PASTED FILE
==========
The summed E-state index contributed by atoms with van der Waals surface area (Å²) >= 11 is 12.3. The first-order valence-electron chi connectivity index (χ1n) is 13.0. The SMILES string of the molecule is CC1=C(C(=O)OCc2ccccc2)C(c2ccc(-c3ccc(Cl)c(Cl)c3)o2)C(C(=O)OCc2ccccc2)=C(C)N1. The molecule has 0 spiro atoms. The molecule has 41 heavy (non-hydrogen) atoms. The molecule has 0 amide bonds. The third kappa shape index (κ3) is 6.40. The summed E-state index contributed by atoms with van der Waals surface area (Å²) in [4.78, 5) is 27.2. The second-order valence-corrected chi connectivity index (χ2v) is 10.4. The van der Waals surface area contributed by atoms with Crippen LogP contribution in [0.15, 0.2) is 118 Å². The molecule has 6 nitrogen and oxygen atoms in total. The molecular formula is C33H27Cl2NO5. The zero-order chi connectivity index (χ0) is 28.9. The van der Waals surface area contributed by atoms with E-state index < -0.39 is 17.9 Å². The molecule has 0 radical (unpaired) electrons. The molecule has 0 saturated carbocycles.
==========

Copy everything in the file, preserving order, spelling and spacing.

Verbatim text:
The summed E-state index contributed by atoms with van der Waals surface area (Å²) >= 11 is 12.3. The first-order valence-electron chi connectivity index (χ1n) is 13.0. The SMILES string of the molecule is CC1=C(C(=O)OCc2ccccc2)C(c2ccc(-c3ccc(Cl)c(Cl)c3)o2)C(C(=O)OCc2ccccc2)=C(C)N1. The molecule has 0 spiro atoms. The molecule has 41 heavy (non-hydrogen) atoms. The molecule has 0 amide bonds. The third kappa shape index (κ3) is 6.40. The summed E-state index contributed by atoms with van der Waals surface area (Å²) in [4.78, 5) is 27.2. The second-order valence-corrected chi connectivity index (χ2v) is 10.4. The van der Waals surface area contributed by atoms with Crippen LogP contribution in [0.15, 0.2) is 118 Å². The molecule has 6 nitrogen and oxygen atoms in total. The molecular formula is C33H27Cl2NO5. The zero-order chi connectivity index (χ0) is 28.9. The van der Waals surface area contributed by atoms with E-state index < -0.39 is 17.9 Å². The molecule has 0 radical (unpaired) electrons. The molecule has 0 saturated carbocycles.